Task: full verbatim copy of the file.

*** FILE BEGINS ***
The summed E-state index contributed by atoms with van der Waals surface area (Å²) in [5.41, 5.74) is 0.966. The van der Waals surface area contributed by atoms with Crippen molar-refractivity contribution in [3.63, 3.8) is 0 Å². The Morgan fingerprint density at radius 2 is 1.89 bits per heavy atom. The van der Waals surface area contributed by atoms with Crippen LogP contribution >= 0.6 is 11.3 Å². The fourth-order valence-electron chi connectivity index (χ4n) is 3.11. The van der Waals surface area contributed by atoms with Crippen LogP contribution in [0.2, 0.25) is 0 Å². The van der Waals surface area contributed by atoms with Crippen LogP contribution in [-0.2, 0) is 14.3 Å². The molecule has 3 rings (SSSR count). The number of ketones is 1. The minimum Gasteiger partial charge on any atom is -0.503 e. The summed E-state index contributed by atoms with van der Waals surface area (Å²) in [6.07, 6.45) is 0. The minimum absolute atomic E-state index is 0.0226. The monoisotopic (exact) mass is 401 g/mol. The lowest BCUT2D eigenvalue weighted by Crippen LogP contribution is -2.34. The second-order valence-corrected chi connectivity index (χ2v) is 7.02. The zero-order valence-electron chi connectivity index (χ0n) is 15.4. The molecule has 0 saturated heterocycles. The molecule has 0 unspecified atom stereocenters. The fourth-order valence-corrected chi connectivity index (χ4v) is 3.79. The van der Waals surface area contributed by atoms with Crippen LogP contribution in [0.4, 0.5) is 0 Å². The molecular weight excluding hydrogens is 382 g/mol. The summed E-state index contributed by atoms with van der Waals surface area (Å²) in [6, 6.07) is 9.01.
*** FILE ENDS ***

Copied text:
The summed E-state index contributed by atoms with van der Waals surface area (Å²) in [5.41, 5.74) is 0.966. The van der Waals surface area contributed by atoms with Crippen molar-refractivity contribution in [3.63, 3.8) is 0 Å². The Morgan fingerprint density at radius 2 is 1.89 bits per heavy atom. The van der Waals surface area contributed by atoms with Crippen LogP contribution >= 0.6 is 11.3 Å². The fourth-order valence-electron chi connectivity index (χ4n) is 3.11. The van der Waals surface area contributed by atoms with Crippen LogP contribution in [0.2, 0.25) is 0 Å². The van der Waals surface area contributed by atoms with Crippen LogP contribution in [-0.2, 0) is 14.3 Å². The molecule has 3 rings (SSSR count). The number of ketones is 1. The minimum Gasteiger partial charge on any atom is -0.503 e. The summed E-state index contributed by atoms with van der Waals surface area (Å²) in [6.07, 6.45) is 0. The minimum absolute atomic E-state index is 0.0226. The monoisotopic (exact) mass is 401 g/mol. The lowest BCUT2D eigenvalue weighted by Crippen LogP contribution is -2.34. The second-order valence-corrected chi connectivity index (χ2v) is 7.02. The zero-order valence-electron chi connectivity index (χ0n) is 15.4. The molecule has 0 saturated heterocycles. The molecule has 0 unspecified atom stereocenters. The fourth-order valence-corrected chi connectivity index (χ4v) is 3.79. The van der Waals surface area contributed by atoms with Crippen LogP contribution in [0.4, 0.5) is 0 Å². The molecular weight excluding hydrogens is 382 g/mol. The summed E-state index contributed by atoms with van der Waals surface area (Å²) in [6, 6.07) is 9.01.